Complement Deficiencies

Genetic deficiencies have been described for each of the complement components. Homozygous deficiencies in any of the early components of the classical pathway (C1q, C1r, C1s, C4, and C2) exhibit similar symptoms, notably a marked increase in immune-complex diseases such as systemic lupus erythematosus, glomerulonephritis, and vasculitis. These deficiencies highlight the importance of the early complement reactions in generating C3b, and the critical role of C3b in solubilization and clearance of immune complexes. In addition to immune-

FIGURE 13-14

Clearance of circulating immune complexes by reaction with receptors for complement products on erythrocytes and removal of these complexes by receptors on macrophages in the liver and spleen. Because erythrocytes have fewer receptors than macrophages, the latter can strip the complexes from the erythrocytes as they pass through the liver or spleen. Deficiency in this process can lead to renal damage due to accumulation of immune complexes.

complex diseases, individuals with such complement deficiencies may suffer from recurrent infections by pyogenic (pus-forming) bacteria such as streptococci and staphylococci. These organisms are gram-positive and therefore resistant to the lytic effects of the MAC. Nevertheless, the early complement components ordinarily prevent recurrent infection by mediating a localized inflammatory response and opsonizing the bacteria. Deficiencies in factor D and properdin—early components of the alternative pathway—appear to be associated with Neisseria infections but not with immune-complex disease.

Patients with C3 deficiencies have the most severe clinical manifestations, reflecting the central role of C3 in activation of C5 and formation of the MAC. The first patient identified with a C3 deficiency was a child suffering from frequent severe bacterial infections and initially diagnosed as having agammaglobulinemia. After tests revealed normal immuno-globulin levels, a deficiency in C3 was discovered. This case highlights the critical function of the complement system in converting a humoral antibody response into an effective defense mechanism. The majority of patients with C3 deficiency have recurrent bacterial infections and may have immune-complex diseases.

Individuals with homozygous deficiencies in the components involved in the MAC develop recurrent meningococcal and gonococcal infections caused by Neisseria species. In normal individuals, these gram-negative bacteria are generally susceptible to complement-mediated lysis or are cleared by the opsonizing activity of C3b. MAC-deficient individuals rarely have immune-complex disease, which suggests that they produce enough C3b to clear immune complexes. Interestingly, a deficiency in C9 results in no clinical symptoms, suggesting that the entire MAC is not always necessary for complement-mediated lysis.

Congenital deficiencies of complement regulatory proteins have also been reported. The C1 inhibitor (C1Inh) regulates activation of the classical pathway by preventing excessive C4 and C2 activation by C1. Deficiency of C1Inh is an autosomal dominant condition with a frequency of 1 in 1000. The deficiency gives rise to a condition called hereditary angioedema, which manifests clinically as localized edema of the tissue, often following trauma, but sometimes with no known cause. The edema can be in subcutaneous tissues or within the bowel, where it causes abdominal pain, or in the upper respiratory tract, where it causes obstruction of the airway.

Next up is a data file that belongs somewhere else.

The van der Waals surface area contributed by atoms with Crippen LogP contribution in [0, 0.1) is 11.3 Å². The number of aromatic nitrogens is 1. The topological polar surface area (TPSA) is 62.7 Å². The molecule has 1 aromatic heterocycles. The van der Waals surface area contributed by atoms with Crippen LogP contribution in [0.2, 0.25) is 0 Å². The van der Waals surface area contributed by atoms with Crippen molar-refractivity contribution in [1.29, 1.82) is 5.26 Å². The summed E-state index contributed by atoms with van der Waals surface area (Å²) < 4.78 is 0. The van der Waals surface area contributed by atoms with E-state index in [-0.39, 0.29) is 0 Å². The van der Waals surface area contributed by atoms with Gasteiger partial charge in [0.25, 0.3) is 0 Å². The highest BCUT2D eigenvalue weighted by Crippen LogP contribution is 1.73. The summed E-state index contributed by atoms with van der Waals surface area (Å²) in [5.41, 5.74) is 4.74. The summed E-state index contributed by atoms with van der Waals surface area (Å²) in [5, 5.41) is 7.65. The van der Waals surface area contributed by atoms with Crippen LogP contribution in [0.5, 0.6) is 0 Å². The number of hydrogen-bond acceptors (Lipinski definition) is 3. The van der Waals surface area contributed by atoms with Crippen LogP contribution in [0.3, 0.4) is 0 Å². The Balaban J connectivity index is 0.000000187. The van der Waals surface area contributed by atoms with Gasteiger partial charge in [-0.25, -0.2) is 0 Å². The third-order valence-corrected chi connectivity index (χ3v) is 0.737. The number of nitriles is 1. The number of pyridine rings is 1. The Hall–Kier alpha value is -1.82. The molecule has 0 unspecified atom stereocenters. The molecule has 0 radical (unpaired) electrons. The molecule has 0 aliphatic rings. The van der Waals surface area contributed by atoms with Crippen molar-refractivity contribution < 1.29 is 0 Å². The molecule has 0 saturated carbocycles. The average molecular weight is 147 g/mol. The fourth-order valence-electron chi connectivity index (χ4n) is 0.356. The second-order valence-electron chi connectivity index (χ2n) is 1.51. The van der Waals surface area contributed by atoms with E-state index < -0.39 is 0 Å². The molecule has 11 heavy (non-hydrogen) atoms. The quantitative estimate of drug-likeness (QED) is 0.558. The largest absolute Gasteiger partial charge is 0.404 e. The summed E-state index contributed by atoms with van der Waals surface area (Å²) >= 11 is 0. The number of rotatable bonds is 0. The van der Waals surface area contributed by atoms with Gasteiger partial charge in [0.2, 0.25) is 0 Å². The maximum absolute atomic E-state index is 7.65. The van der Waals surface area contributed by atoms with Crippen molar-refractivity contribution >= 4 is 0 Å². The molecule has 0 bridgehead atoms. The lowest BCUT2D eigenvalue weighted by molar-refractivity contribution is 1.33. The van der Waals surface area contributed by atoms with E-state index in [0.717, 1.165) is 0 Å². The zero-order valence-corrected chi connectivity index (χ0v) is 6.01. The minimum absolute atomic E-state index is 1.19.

Studies in humans and experimental animals with ho-mozygous deficiencies in complement components have been the major source of information concerning the role of individual complement components in immunity. These findings have been greatly extended by studies using knockout mice genetically engineered to lack expression of specific complement components. Investigations of in vivo complement activity in these animals has allowed dissection of the complex system of complement proteins and the assignment of precise biologic roles to each.


■ The complement system comprises a group of serum proteins, many of which exist in inactive forms.

■ Complement activation occurs by the classical, alternative, or lectin pathways, each of which is initiated differently.

■ The three pathways converge in a common sequence of events that leads to generation of a molecular complex that causes cell lysis.

■ The classical pathway is initiated by antibody binding to a cell target; reactions of IgM and certain IgG subclasses activate this pathway.

■ Activation of the alternative and lectin pathways is antibody-independent. These pathways are initiated by reaction of complement proteins with surface molecules of microorganisms.

■ In addition to its key role in cell lysis, the complement system mediates opsonization of bacteria, activation of inflammation, and clearance of immune complexes.

■ Interactions of complement proteins and protein fragments with receptors on cells of the immune system control both innate and acquired immune responses.

■ Because of its ability to damage the host organism, the complement system requires complex passive and active regulatory mechanisms.

■ Clinical consequences of inherited complement deficiencies range from increases in susceptibility to infection to tissue damage caused by immune complexes.

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